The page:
Monday, Nov. 8, 2010
By Patrick Mooney
Todd Ricketts still hadn't seen the final version before it finally went to air Sunday night, after a long lead-in from NFL programming and "60 Minutes." That was a negotiating point between the Cubs and CBS.
There was Ricketts in black glasses and a full beard selling hot dogs, working grounds crew and the parking lot, and being "fired" from his job hosing down the bathrooms.
By the end, an ownership group that can be guarded with the media didn't have anything to worry about with "Undercover Boss," which amounted to a huge advertisement for Wrigley Field.
"They needed to have full editorial control," Ricketts said Sunday night at Harry Caray's in Wrigleyville, where he watched the episode with his family and Cubs executives and staffers. "Inevitably, there would be something that we wanted to change or add (or take out). And so we caved and we let it go.
"I never felt nervous that it would turn out poorly. You just want to have control over what gets exposed and CBS was like: 'This is a feel-good show. We're not out to make anybody look bad. You're the narrator. The employees are the stars. That's how it will be.'"
Actually owning the Cubs does not come with an easy-to-follow script. This season would have seemed like a reality show even without the cameras following around a member of the team's board of directors.
There was the enigmatic pitcher in anger-management counseling (Carlos Zambrano), the rookie outfielder laying in a hospital bed (Tyler Colvin), the manager going home to take care of his family (Lou Piniella) and the Hall of Famer estranged from the organization (Ryne Sandberg).
They served caviar in the clubhouse and put a yellow noodle steps away from Wrigley Field's iconic marquee. And it didn't matter -- fans wanted their picture taken next to both.
"Undercover Boss," which has profiled executives from NASCAR, Frontier Airlines, and the hotel and resort industries, stayed away from the biggest names in the organization and gave a behind-the-scenes glimpse at its workers.
It gave a brief biographical sketch of Ricketts, the youngest of the four siblings who control the team. Tom is the chairman and face of ownership. Laura is an attorney and active in Democratic politics. Pete once ran for the U.S. Senate in Nebraska on the Republican ticket.
Todd, whose investments include a chain of bike shops in the northern suburbs, admitted that his role is undefined within the organization. He used to sit out in the bleachers as a Loyola University student, and for this he moved back into a Wrigleyville apartment, like he did some 20 years ago.
The White Sox had their reality show on the MLB Network, but Ricketts indicated that the Cubs don't have any other television projects currently in development. And whatever he learned filming during those several days near the end of a disappointing season won't really influence some of the big-picture issues surrounding the stadium.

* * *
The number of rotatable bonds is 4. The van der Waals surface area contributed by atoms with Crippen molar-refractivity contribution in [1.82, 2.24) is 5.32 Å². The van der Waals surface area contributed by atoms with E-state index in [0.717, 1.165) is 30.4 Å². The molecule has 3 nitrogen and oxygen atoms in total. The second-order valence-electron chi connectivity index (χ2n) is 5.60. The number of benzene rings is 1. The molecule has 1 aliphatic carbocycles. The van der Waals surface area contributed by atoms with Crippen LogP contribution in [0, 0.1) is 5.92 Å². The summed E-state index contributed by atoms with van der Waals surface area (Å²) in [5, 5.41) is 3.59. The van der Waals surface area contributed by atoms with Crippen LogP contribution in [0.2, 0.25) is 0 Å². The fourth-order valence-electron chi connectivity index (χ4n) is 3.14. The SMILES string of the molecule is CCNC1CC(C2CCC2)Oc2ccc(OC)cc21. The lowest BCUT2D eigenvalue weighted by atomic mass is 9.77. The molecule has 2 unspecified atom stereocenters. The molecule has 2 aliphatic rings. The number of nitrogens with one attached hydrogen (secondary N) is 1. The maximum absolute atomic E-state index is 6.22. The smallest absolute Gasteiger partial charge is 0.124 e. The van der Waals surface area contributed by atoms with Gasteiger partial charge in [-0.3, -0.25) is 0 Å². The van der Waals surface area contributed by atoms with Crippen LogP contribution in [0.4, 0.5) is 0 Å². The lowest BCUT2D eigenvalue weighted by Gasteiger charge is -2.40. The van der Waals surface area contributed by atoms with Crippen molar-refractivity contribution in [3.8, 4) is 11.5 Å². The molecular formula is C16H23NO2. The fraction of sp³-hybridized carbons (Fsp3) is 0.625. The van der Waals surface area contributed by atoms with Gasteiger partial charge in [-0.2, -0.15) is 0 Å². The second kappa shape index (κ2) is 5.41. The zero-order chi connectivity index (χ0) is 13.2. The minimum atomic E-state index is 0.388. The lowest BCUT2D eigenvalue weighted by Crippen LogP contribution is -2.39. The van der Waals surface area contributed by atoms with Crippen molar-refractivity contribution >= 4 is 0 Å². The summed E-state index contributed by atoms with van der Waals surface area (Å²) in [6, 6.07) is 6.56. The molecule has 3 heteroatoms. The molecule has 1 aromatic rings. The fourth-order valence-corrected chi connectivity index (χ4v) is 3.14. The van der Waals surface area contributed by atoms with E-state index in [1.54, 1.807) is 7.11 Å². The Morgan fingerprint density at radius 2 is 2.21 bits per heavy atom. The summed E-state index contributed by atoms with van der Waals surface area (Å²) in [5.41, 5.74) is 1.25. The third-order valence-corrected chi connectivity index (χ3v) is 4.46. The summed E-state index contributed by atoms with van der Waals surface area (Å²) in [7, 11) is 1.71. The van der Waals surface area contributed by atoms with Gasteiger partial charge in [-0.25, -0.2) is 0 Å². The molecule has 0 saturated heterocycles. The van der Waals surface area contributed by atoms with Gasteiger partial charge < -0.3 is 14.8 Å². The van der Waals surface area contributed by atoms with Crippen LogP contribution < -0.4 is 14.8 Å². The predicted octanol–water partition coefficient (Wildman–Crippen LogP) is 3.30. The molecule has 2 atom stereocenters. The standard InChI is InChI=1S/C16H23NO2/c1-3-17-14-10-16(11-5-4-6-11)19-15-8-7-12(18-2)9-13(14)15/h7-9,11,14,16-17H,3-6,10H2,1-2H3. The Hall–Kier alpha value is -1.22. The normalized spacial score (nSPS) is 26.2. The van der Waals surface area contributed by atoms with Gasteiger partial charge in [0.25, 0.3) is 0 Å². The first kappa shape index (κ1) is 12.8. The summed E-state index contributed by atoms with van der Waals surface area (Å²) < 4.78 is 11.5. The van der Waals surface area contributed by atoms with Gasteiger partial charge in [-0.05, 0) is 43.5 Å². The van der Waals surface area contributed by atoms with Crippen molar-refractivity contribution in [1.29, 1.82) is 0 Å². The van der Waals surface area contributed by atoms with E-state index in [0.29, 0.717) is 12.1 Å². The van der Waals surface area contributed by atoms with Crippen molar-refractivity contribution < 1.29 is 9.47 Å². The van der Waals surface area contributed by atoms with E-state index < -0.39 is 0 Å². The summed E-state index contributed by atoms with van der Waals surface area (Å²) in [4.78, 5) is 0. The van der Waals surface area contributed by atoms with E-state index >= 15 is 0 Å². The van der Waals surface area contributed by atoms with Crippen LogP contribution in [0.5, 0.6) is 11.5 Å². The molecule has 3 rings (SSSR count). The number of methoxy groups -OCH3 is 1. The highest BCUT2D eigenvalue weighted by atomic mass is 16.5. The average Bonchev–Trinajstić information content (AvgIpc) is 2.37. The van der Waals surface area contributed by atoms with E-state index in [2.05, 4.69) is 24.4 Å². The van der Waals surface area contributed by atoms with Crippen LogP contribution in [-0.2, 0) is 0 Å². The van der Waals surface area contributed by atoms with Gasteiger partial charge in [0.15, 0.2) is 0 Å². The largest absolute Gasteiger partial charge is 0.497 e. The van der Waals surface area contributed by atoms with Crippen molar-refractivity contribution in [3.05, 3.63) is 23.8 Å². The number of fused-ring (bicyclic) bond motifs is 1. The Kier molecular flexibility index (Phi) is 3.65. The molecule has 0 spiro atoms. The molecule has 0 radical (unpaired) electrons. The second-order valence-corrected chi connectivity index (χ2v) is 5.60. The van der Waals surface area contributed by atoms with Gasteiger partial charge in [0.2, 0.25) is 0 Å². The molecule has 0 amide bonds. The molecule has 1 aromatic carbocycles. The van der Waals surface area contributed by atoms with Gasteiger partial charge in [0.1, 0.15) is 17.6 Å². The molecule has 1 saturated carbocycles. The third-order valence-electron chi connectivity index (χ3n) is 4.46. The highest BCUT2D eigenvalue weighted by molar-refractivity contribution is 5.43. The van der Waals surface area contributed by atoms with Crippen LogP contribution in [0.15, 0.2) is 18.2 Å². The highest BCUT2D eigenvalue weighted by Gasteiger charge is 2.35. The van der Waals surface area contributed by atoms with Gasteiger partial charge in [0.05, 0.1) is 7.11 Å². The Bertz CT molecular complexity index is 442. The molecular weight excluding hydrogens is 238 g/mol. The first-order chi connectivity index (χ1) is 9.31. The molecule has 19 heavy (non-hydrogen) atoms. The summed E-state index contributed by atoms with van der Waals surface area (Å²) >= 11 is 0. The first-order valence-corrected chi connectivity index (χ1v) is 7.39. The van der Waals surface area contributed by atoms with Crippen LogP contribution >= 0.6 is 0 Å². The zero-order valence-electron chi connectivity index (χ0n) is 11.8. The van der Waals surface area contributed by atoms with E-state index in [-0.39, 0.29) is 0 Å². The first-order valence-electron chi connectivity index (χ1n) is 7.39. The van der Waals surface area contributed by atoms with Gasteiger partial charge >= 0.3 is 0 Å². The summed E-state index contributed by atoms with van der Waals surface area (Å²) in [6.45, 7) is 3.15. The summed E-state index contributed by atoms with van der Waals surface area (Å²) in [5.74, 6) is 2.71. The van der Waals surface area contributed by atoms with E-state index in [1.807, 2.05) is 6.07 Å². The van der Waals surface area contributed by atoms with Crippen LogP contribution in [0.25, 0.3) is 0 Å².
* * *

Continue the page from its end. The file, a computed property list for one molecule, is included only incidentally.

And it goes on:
"I don't know if anything will be really dramatically changed based on the stuff we found here," Ricketts said. "It's really just getting to know the people that work at Wrigley, exposing to the country how great they are, and (getting) Cubs fans to get a good inside look at what happens at Wrigley when they're not around."
Those employees work seasonal jobs that are not glamorous on nights and weekends. Ricketts found one a paid internship in the marketing department. Another got his classes paid for, and the one who cut loose Ricketts will receive a vacation to spring training with his family.
It has been a little more than a year since the Ricketts family purchased the Cubs and Wrigley Field -- and a stake in Comcast SportsNet -- from Tribune Co. for approximately 845 million. The group has been strategic and deliberate.
In a soft economy and a difficult political climate, the Cubs campaigned hard enough to get plans for new training facilities approved by voters in Mesa, Ariz.
After a 75-87 season that could have been much worse -- and heading into Year 103 without a World Series title -- they managed to add a new, more expensive pricing tier for select home games without a backlash because their message was that overall ticket prices would essentially remain flat in 2011.
In their final analysis, the exposure from CBS, and what it could mean to the brand, outweighed the perception of what it might look like.
"We didn't jump at it right away when they came," Ricketts said. "The big hang-up we had at that moment (was) we were concerned that it might be taken negatively that the team's not performing well, but yet we're filming these TV shows around Wrigley.
"My explanation to that is: I'm not out there pitching. I'm not playing."
Patrick Mooney is CSNChicago.com's Cubs beat writer. Follow Patrick on Twitter @CSNMooney for up-to-the-minute Cubs news and views.